The first man I want to mention today, and also, today's posterboy, is QuickStep's Servais Knaven:

Servais with a smile!
Photo by Christine Grein

You may remember him best as the winner of stage 17 into Bordeaux in last year's edition of Le Tour, or as the man who incurred the displeasure of this reporter when he was the hammer that put the final nail into delicieux favorite George Hincapie's brave ride in Paris- Roubaix 2001, but on that occasion it was impossible to stay mad for long when I saw his beaky-nosed charm and heard him speak halting, Dutch-flavored English. I mean, broken English can do a lot for a guy's charm, right ladies? Those two victories show-cased Knaven's raw strength, and brilliant opportunism, but he's also an unstinting yeoman, and he's been hard-driving it for days to reel in the breaks, keeping the likes of Tom Boonen and Paolo Bettini in contention. Guys like him are the reason the finishers make it to the podium at all.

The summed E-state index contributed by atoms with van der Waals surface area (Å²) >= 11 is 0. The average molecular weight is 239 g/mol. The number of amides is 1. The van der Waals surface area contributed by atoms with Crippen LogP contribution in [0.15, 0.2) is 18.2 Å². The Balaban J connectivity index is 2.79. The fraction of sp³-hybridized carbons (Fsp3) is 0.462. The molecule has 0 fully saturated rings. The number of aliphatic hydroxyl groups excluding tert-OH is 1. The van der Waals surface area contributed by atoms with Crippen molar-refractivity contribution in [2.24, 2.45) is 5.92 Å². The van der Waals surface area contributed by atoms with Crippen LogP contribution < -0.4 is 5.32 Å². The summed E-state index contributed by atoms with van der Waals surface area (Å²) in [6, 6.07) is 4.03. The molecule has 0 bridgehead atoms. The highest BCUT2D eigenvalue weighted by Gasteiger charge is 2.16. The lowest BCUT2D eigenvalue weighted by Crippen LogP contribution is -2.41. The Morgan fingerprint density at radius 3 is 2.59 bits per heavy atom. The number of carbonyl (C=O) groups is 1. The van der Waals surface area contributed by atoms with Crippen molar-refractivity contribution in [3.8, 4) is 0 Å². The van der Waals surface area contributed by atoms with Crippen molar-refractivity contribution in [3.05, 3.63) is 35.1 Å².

While I'm on this topic, there's always reason to mention U.S. Postal's "Engine Room", but I want to give a special tip of the chapeau to George Hincapie, who always seems to be right there for his captain, and has shown his usual steadiness and strength as an essential lynchpin in Lance Armstrong's bid for Tour de France Mastery. I could have mentioned George for some reason every single day of this tour so far, so impressive is his strength and total dedication to his job, but for the sake of variety, I've been saving it up. The bottom line is this: Lance Armstrong is lucky to have a man as faithful and capable as Big Hink in his corner. It's a shame they couldn't get George into yellow earlier this week, and we all know that he's is more than man enough to ride for his own results; but I know that for George, the satisfaction comes from doing his work better than any other guy out there, and getting El Jefe into Paris in the Maillot Jaune. I said earlier this week that Hincapie is the Cadillac of domestiques; since then, he's been proving me right everyday, and that is the very soul of delicieux. As if that weren't enough, George is humble, genuinely good-natured, and undeniably the handsome one. Big George, in short, is aces.